Joye: RBA will do MOAR not less

Via Chris Joye at Coolabah Capital:

While we are very bullish on Antipodean growth over the next 12 months, there is certainly a lot to be anxious about at present.

We have a 50 per cent probability that China tries to take Taiwan in the next few years, triggering an immediate conflict with the US and the spectre of World War Three. That would almost certainly activate Australia’s ANZUS treaty with the US, and prevent us from selling iron ore, coal or natural gas to our biggest trading partner.

Why now, you ask? Simply because there is game-changing US military kit coming down the pike in the next five years that will make it hard for China to unify Taiwan, which is a defining objective of the one-person political state. And the most powerful leader in the Middle Kingdom’s history knows it.

Underestimating Xi’s determination to win in what he perceives to be an inevitable and existential conflict with capitalism, and its defender in chief in the form of the ailing US hegemon, is a mistake almost every politician and analyst has made over the last decade with few exceptions.

So that is issue number one and our biggest left-tail risk. In a new paper co-authored with my chief macro strategist, Kieran Davies, who was formerly Director of Forecasting at the Commonwealth Treasury, we outline a range of other crucial problems that the Reserve Bank of Australia is grappling with right now.

While there has been much talk about the ebullient labour market (we were massive outliers forecasting a 6 to 7 per cent unemployment rate in April last year when consensus was at 10 to 12 per cent), the RBA’s bigger worry is its long-term failure to resuscitate wages growth.

Wages are currently expanding at a record-low pace of just 1.4 per cent annually, miles below the 3.5 to 4 per cent range required to sustainably lift core inflation back into the RBA’s target band.

To get this pay growth the RBA needs to encourage the economy to exhaust its excess labour supply by pushing down the jobless rate to “the 4-point-something” bogey that Governor Phil Lowe has in his cross-hairs.

One thing that is missed in this narrative is that the RBA is not trying to just get to the so-called non-accelerating inflation rate of unemployment (aka the NAIRU), but rather push right through it.

After a decade of flirting with a 5 per cent jobless rate and failing to deliver decent wages outcomes, the RBA needs the Aussie economy to overheat. Janet Yellen made exactly the same argument in respect of the world’s largest economy when she was chairing the US Federal Reserve. That is, Yellen was directing the labour market through the Fed’s estimate of the NAIRU, which at the time was in the high 4 per cent band.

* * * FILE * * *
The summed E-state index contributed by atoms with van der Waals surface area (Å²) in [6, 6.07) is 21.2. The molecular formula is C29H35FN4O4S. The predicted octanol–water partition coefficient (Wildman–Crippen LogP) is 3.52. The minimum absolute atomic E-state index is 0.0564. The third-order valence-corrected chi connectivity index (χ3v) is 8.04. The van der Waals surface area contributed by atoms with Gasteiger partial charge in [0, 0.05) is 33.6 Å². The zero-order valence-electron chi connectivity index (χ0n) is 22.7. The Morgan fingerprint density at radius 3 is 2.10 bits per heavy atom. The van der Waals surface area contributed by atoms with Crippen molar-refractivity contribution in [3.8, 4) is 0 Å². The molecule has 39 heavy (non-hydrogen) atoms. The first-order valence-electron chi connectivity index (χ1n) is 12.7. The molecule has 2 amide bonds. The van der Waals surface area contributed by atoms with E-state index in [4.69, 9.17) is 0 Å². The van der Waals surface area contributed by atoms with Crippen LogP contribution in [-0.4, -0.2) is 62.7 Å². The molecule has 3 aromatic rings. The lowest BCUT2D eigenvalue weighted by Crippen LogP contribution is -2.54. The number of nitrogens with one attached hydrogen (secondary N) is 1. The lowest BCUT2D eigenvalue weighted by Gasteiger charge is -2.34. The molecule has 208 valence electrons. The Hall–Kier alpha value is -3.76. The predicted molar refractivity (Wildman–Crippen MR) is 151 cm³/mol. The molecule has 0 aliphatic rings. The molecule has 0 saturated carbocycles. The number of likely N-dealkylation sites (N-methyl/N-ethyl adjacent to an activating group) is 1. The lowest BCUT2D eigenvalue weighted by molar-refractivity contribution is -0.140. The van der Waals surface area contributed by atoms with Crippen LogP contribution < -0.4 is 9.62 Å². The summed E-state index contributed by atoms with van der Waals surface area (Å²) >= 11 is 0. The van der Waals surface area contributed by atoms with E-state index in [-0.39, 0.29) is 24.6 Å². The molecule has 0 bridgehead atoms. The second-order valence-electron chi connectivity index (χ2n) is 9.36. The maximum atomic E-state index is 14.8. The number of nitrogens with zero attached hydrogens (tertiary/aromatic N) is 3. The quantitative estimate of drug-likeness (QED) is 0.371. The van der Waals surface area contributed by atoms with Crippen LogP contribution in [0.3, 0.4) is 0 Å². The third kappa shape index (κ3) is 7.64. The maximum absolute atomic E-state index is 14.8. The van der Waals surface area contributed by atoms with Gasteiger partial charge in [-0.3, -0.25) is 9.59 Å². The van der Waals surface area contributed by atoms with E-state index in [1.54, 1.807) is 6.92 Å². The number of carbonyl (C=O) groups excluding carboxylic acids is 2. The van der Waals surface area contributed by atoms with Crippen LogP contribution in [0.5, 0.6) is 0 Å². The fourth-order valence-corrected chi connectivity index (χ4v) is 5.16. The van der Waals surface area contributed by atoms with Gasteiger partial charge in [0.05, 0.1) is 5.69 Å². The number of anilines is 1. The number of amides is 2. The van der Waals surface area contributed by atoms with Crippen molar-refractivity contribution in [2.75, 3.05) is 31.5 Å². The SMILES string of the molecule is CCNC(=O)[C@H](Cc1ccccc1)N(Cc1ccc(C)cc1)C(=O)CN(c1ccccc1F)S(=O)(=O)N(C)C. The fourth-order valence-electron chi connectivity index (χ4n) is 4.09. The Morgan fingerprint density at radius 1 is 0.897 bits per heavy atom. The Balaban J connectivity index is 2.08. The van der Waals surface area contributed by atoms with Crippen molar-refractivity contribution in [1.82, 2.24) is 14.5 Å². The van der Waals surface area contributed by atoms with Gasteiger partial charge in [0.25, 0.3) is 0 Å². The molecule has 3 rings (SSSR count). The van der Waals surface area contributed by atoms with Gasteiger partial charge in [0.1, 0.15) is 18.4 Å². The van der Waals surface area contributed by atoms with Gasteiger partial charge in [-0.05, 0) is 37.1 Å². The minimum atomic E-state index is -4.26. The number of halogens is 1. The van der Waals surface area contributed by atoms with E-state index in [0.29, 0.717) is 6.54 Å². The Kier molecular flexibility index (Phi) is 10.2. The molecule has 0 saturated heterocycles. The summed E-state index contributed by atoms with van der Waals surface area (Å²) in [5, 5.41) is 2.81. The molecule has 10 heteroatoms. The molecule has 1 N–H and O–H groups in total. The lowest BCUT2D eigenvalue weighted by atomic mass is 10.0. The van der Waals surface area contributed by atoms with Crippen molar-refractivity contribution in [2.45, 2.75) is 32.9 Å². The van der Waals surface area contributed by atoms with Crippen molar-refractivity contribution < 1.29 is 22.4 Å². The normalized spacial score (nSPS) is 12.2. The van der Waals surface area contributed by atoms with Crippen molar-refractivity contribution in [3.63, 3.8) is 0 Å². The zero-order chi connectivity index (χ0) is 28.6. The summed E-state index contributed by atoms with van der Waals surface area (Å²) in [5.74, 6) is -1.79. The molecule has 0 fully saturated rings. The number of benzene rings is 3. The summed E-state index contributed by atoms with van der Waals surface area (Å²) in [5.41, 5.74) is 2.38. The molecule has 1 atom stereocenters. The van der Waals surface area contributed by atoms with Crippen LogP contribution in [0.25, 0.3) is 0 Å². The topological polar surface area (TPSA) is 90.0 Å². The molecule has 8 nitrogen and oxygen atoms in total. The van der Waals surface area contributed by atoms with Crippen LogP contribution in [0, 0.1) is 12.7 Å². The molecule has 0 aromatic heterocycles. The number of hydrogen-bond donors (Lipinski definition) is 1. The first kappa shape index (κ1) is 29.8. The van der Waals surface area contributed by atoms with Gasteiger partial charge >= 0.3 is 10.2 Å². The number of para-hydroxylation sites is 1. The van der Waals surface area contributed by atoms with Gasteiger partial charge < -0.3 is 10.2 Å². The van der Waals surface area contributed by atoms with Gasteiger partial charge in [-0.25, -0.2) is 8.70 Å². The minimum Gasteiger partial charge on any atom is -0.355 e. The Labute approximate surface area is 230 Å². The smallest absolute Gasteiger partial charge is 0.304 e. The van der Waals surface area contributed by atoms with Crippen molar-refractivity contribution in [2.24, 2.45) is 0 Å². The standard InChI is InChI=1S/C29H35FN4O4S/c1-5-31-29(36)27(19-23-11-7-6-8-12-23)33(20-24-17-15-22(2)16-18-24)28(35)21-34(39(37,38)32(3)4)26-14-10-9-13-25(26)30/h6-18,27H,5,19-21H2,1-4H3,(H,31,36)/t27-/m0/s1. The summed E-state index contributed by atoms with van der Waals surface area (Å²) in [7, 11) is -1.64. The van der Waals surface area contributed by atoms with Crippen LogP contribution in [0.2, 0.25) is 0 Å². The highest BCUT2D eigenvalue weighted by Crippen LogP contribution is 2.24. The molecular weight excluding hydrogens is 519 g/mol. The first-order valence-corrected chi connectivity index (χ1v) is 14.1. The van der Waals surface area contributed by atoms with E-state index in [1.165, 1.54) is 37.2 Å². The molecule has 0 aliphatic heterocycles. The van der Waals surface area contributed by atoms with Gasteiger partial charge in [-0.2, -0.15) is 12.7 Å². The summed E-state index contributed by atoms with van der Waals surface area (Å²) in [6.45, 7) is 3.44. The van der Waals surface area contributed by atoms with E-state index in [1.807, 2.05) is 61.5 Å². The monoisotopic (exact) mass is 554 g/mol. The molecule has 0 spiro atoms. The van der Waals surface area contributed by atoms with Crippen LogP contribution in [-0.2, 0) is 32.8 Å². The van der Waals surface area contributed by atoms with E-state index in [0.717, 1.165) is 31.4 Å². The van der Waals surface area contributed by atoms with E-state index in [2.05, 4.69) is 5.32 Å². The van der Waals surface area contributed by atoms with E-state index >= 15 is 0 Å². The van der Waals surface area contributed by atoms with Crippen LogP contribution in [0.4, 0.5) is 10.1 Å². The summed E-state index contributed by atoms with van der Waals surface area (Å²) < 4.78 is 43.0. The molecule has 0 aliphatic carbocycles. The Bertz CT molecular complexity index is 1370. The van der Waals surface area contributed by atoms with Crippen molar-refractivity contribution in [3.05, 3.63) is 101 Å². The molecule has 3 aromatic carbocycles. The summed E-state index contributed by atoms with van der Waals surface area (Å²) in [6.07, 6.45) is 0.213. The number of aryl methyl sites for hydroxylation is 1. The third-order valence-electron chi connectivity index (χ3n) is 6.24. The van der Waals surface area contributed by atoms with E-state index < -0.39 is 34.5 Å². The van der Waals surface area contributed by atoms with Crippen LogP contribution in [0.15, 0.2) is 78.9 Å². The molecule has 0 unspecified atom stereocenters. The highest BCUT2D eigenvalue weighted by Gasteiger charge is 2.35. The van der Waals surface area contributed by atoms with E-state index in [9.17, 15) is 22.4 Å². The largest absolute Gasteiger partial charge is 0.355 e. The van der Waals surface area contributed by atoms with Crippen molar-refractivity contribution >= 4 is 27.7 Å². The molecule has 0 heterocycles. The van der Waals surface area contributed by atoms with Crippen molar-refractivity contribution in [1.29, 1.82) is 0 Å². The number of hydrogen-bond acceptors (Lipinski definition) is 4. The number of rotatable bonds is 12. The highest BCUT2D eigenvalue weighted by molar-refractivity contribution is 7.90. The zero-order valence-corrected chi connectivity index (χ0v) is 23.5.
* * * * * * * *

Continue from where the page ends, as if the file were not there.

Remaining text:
The Fed succeeded, with the US jobless rate falling to as low as 3.5 per cent, which restored wages growth to its pre-GFC zone around 3.5 to 4.0 per cent. It is somewhat ironic that notwithstanding Australia’s extraordinary performance during the COVID-19 crisis, our jobless rate of 6.6 per cent is almost identical to the current US rate.

This sheds light on why, for example, the RBA’s Deputy Governor Guy Debelle recently asserted that, “I think in the situation we’re in at the moment, I would certainly think the right decision is to err on too much support rather than too little support”. The RBA is learning from the lessons of the post-GFC period when it arguably under-clubbed its stimulus.

The contemporary wrinkle is that most of the RBA’s monetary policy tools are tapped out: the overnight cash rate is sitting at its effective lower bound of 0.1 per cent, as is the RBA’s 3-year government bond yield target. Since October 2020, banks flush with liquidity have not drawn materially down on the RBA’s Term Funding Facility, which has $100 billion in spare capacity.

A key question is what would Martin Place be doing in the absence of such constraints. To try to address this, my co-author Kieran Davies forecast the RBA’s cash rate using the so-called “Taylor rule” from the RBA’s MARTIN macroeconomic model. This rule sets the cash rate as a function of the real neutral cash rate, forecast underlying inflation relative to the RBA’s target, and forecast unemployment relative to the NAIRU.